sub area-by-shoelace ( @p ) {
my @x := @p».[0];
my @y := @p».[1];
 
my $s := ( @x Z* @y.rotate( 1) ).sum
- ( @x Z* @y.rotate(-1) ).sum;
 
return $s.abs / 2;
}
 
say area-by-shoelace( [ (3,4), (5,11), (12,8), (9,5), (5,6) ] );
 
Output:
30

Python[edit]

>>> def area_by_shoelace(x, y):
"Assumes x,y points go around the polygon in one direction"
return abs( sum(i * j for i, j in zip(x, y[1:] + y[:1]))
-sum(i * j for i, j in zip(x[1:] + x[:1], y ))) / 2
 
>>> points = [(3,4), (5,11), (12,8), (9,5), (5,6)]
>>> x, y = zip(*points)
>>> area_by_shoelace(x, y)
30.0
>>>

Racket[edit]

#lang racket/base
 
(struct P (x y))
 
(define (area . Ps)
(define (A P-a P-b)
(+ (for/sum ((p_i Ps)
(p_i+1 (in-sequences (cdr Ps)
(in-value (car Ps)))))
(* (P-a p_i) (P-b p_i+1)))))
(/ (abs (- (A P-x P-y) (A P-y P-x))) 2))
 
(module+ main
(area (P 3 4) (P 5 11) (P 12 8) (P 9 5) (P 5 6)))
Output:
30

REXX[edit]

/*REXX program uses a  Shoelace  formula to calculate the area of an  N-sided  polygon. */
parse arg pts /*obtain optional arguments from the CL*/
if pts='' then pts= '(3,4),(5,11),(12,8),(9,5),(5,6)' /*Not specified? Use default. */
pts=space(pts, 0); @=pts /*elide extra blanks; save pts.*/
do n=1 until @='' /*perform destructive parse on @*/
parse var @ '(' x.n ',' y.n ")" ',' @ /*obtain X and Y coördinates*/
end /*n*/
A=0 /*initialize the area to zero.*/
do j=1 for n; jp=j+1; if jp>n then jp=1 /*adjust for J for overflow. */
jm=j-1; if jm==0 then jm=n /* " " " " underflow. */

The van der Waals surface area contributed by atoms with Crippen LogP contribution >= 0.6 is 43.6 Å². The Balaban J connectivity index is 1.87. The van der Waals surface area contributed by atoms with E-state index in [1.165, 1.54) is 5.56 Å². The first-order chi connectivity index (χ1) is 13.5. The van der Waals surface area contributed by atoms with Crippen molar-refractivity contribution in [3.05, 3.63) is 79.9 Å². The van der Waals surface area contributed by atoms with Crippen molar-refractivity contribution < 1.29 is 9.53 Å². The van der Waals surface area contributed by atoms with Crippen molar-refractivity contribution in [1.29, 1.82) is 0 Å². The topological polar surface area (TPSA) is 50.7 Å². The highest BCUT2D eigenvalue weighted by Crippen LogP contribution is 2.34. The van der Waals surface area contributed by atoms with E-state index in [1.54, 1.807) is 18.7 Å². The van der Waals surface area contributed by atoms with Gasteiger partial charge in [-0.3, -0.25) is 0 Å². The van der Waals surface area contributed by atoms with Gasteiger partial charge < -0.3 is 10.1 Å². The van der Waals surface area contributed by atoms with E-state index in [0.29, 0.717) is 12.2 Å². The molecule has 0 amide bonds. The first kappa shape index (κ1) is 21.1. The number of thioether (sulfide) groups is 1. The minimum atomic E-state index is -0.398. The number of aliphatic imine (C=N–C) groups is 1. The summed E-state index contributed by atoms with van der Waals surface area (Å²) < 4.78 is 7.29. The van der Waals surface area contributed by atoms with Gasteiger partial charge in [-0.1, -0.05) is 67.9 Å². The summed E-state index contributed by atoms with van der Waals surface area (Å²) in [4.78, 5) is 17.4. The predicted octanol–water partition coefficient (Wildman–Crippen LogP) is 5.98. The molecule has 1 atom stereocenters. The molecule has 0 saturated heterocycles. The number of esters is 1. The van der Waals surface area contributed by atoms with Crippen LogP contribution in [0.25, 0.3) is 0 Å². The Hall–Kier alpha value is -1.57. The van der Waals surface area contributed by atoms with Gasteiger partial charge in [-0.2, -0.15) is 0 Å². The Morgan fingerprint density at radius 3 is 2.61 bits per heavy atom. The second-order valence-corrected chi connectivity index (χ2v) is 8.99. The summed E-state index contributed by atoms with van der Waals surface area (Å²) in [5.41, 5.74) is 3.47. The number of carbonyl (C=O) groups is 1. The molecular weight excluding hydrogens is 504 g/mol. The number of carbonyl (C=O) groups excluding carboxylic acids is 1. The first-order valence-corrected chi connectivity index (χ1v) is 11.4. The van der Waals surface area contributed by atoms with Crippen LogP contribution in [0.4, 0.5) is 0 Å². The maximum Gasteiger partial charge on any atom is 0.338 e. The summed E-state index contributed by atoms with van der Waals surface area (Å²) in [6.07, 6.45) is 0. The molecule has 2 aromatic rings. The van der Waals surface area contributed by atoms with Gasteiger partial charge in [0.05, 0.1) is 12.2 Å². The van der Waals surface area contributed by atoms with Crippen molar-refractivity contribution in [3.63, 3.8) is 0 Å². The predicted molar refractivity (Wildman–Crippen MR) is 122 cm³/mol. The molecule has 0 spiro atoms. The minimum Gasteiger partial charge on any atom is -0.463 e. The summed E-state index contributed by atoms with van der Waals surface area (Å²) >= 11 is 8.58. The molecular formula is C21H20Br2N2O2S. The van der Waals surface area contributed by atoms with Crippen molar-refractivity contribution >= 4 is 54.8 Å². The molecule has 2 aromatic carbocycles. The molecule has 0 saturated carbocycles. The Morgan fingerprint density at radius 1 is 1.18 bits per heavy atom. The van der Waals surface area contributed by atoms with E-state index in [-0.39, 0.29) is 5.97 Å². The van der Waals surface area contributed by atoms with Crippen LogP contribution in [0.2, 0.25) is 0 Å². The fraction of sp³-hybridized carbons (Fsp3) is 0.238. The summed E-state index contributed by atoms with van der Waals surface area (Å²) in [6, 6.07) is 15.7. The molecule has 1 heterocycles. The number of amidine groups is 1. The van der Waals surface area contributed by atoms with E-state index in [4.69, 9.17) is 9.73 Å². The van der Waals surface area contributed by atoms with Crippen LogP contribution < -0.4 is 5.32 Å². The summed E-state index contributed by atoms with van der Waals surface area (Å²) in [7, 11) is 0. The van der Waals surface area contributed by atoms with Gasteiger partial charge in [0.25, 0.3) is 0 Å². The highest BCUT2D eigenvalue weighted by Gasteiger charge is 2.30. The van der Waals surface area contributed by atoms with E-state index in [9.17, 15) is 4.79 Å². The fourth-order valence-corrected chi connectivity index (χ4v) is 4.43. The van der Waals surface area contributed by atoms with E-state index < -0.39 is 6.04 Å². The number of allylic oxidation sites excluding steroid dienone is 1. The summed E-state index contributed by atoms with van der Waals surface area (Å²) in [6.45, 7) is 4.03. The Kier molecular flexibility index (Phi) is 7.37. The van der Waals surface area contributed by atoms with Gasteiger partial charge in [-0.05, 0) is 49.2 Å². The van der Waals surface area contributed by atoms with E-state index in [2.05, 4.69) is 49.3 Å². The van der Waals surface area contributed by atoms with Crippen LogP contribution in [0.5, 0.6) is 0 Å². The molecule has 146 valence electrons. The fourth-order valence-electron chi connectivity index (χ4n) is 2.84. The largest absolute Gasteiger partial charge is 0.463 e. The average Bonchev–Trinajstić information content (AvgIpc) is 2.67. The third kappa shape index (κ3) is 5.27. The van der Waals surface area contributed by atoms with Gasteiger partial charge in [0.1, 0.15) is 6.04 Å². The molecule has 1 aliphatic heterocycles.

A=A + x.j * (y.jp - y.jm) /*compute a part of the area. */
end /*j*/
A=abs(A/2) /*obtain half of the │ A │ sum*/
say 'polygon area of ' n " points: " pts ' is ───► ' A /*stick a fork in it, we're done*/
output   when using the default input:
polygon area of  5  points:  (3,4),(5,11),(12,8),(9,5),(5,6)   is ───►  30

Scala[edit]

case class Point( x:Int,y:Int ) { override def toString = "(" + x + "," + y + ")" }
 
case class Polygon( pp:List[Point] ) {
require( pp.size > 2, "A Polygon must consist of more than two points" )
 
override def toString = "Polygon(" + pp.mkString(" ", ", ", " ") + ")"
 
def area = {
 
// Calculate using the Shoelace Formula
val xx = pp.map( p => p.x )
val yy = pp.map( p => p.y )
val overlace = xx zip yy.drop(1)++yy.take(1)
val underlace = yy zip xx.drop(1)++xx.take(1)
 
(overlace.map( t => t._1 * t._2 ).sum - underlace.map( t => t._1 * t._2 ).sum).abs / 2.0
}
}
 
// A little test...
{
val p = Polygon( List( Point(3,4), Point(5,11), Point(12,8), Point(9,5), Point(5,6) ) )
 
assert( p.area == 30.0 )
 
println( "Area of " + p + " = " + p.area )
}
 
Output:
Area of Polygon( (3,4), (5,11), (12,8), (9,5), (5,6) ) = 30.0

zkl[edit]

By the "book":

fcn areaByShoelace(points){	// ( (x,y),(x,y)...)
xs,ys:=Utils.Helpers.listUnzip(points); // (x,x,...), (y,y,,,)
( xs.zipWith('*,ys[1,*]).sum(0) + xs[-1]*ys[0] -
xs[1,*].zipWith('*,ys).sum(0) - xs[0]*ys[-1] )
.abs().toFloat()/2;
}

or an iterative solution:

fcn areaByShoelace2(points){	// ( (x,y),(x,y)...)
xs,ys:=Utils.Helpers.listUnzip(points); // (x,x,...), (y,y,,,)
N:=points.len();
N.reduce('wrap(s,n){ s + xs[n]*ys[(n+1)%N] - xs[(n+1)%N]*ys[n] },0)
.abs().toFloat()/2;
}
points:=T(T(3,4), T(5,11), T(12,8), T(9,5), T(5,6));
areaByShoelace(points).println();
areaByShoelace2(points).println();
Output:
30
30